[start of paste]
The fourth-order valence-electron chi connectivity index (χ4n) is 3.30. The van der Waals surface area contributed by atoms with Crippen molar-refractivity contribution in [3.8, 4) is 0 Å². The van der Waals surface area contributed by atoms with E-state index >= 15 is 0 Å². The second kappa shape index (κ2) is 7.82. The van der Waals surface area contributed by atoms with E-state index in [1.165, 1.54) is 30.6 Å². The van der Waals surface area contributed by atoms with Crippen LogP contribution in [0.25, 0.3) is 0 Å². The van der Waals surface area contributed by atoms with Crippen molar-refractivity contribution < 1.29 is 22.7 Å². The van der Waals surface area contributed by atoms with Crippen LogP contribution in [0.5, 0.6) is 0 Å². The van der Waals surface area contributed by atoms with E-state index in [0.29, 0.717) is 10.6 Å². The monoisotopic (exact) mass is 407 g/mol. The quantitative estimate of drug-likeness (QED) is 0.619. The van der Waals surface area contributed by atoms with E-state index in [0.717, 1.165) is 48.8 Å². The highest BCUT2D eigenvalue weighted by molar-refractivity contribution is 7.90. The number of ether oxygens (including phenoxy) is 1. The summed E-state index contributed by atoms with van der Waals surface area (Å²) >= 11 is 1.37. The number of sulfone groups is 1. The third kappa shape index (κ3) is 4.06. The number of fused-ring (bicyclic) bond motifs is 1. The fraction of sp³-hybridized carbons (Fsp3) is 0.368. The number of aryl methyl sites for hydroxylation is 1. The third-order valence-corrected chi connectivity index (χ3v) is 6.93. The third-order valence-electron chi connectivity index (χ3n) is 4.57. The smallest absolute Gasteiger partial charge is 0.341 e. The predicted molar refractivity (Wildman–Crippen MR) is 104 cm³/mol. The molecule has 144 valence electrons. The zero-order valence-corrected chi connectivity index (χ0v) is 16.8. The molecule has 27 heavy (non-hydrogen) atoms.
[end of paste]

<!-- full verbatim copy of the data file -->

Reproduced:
The fourth-order valence-electron chi connectivity index (χ4n) is 3.30. The van der Waals surface area contributed by atoms with Crippen molar-refractivity contribution in [3.8, 4) is 0 Å². The van der Waals surface area contributed by atoms with E-state index >= 15 is 0 Å². The second kappa shape index (κ2) is 7.82. The van der Waals surface area contributed by atoms with E-state index in [1.165, 1.54) is 30.6 Å². The van der Waals surface area contributed by atoms with Crippen LogP contribution in [0.25, 0.3) is 0 Å². The van der Waals surface area contributed by atoms with Crippen molar-refractivity contribution < 1.29 is 22.7 Å². The van der Waals surface area contributed by atoms with Crippen LogP contribution in [0.5, 0.6) is 0 Å². The van der Waals surface area contributed by atoms with E-state index in [0.29, 0.717) is 10.6 Å². The monoisotopic (exact) mass is 407 g/mol. The quantitative estimate of drug-likeness (QED) is 0.619. The van der Waals surface area contributed by atoms with E-state index in [0.717, 1.165) is 48.8 Å². The highest BCUT2D eigenvalue weighted by molar-refractivity contribution is 7.90. The number of ether oxygens (including phenoxy) is 1. The summed E-state index contributed by atoms with van der Waals surface area (Å²) >= 11 is 1.37. The number of sulfone groups is 1. The third kappa shape index (κ3) is 4.06. The number of fused-ring (bicyclic) bond motifs is 1. The fraction of sp³-hybridized carbons (Fsp3) is 0.368. The number of aryl methyl sites for hydroxylation is 1. The third-order valence-corrected chi connectivity index (χ3v) is 6.93. The third-order valence-electron chi connectivity index (χ3n) is 4.57. The smallest absolute Gasteiger partial charge is 0.341 e. The predicted molar refractivity (Wildman–Crippen MR) is 104 cm³/mol. The molecule has 144 valence electrons. The zero-order valence-corrected chi connectivity index (χ0v) is 16.8. The molecule has 27 heavy (non-hydrogen) atoms.